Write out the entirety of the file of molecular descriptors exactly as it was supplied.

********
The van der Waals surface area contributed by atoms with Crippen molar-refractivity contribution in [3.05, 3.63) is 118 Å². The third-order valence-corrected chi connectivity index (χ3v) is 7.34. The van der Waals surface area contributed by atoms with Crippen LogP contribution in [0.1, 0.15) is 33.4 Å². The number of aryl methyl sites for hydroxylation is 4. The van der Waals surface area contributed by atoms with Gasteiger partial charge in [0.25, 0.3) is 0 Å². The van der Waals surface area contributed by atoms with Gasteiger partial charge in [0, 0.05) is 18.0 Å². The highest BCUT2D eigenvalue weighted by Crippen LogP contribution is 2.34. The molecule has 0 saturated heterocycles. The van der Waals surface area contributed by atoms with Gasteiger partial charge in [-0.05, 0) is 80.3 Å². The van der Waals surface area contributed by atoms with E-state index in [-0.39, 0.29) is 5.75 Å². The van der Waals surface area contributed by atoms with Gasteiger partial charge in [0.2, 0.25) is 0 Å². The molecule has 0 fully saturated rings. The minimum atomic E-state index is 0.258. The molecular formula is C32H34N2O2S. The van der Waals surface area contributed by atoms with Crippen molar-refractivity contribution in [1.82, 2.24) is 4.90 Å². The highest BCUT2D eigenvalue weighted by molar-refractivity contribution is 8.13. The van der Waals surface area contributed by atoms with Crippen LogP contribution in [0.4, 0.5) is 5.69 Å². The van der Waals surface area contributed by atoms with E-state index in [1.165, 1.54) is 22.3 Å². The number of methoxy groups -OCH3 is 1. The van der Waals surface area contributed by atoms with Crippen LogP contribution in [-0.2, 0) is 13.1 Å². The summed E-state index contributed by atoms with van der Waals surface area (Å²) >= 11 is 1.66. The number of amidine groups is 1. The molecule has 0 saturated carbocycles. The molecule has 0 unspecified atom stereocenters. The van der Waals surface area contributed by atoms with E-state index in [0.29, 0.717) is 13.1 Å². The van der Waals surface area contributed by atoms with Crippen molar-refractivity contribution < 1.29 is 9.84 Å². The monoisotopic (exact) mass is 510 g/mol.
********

The van der Waals surface area contributed by atoms with Crippen molar-refractivity contribution in [3.05, 3.63) is 118 Å². The third-order valence-corrected chi connectivity index (χ3v) is 7.34. The van der Waals surface area contributed by atoms with Crippen LogP contribution in [0.1, 0.15) is 33.4 Å². The number of aryl methyl sites for hydroxylation is 4. The van der Waals surface area contributed by atoms with Gasteiger partial charge in [0.25, 0.3) is 0 Å². The van der Waals surface area contributed by atoms with Gasteiger partial charge in [0, 0.05) is 18.0 Å². The highest BCUT2D eigenvalue weighted by Crippen LogP contribution is 2.34. The molecule has 0 saturated heterocycles. The van der Waals surface area contributed by atoms with Gasteiger partial charge in [-0.05, 0) is 80.3 Å². The van der Waals surface area contributed by atoms with E-state index in [-0.39, 0.29) is 5.75 Å². The van der Waals surface area contributed by atoms with Gasteiger partial charge in [0.2, 0.25) is 0 Å². The molecule has 0 fully saturated rings. The minimum atomic E-state index is 0.258. The molecular formula is C32H34N2O2S. The van der Waals surface area contributed by atoms with Crippen molar-refractivity contribution in [1.82, 2.24) is 4.90 Å². The highest BCUT2D eigenvalue weighted by molar-refractivity contribution is 8.13. The van der Waals surface area contributed by atoms with Crippen LogP contribution in [0.4, 0.5) is 5.69 Å². The van der Waals surface area contributed by atoms with E-state index in [1.165, 1.54) is 22.3 Å². The number of methoxy groups -OCH3 is 1. The van der Waals surface area contributed by atoms with Crippen LogP contribution in [-0.2, 0) is 13.1 Å². The summed E-state index contributed by atoms with van der Waals surface area (Å²) >= 11 is 1.66. The number of amidine groups is 1. The molecule has 0 saturated carbocycles. The molecule has 0 unspecified atom stereocenters. The van der Waals surface area contributed by atoms with E-state index in [0.29, 0.717) is 13.1 Å². The van der Waals surface area contributed by atoms with Crippen molar-refractivity contribution < 1.29 is 9.84 Å². The monoisotopic (exact) mass is 510 g/mol.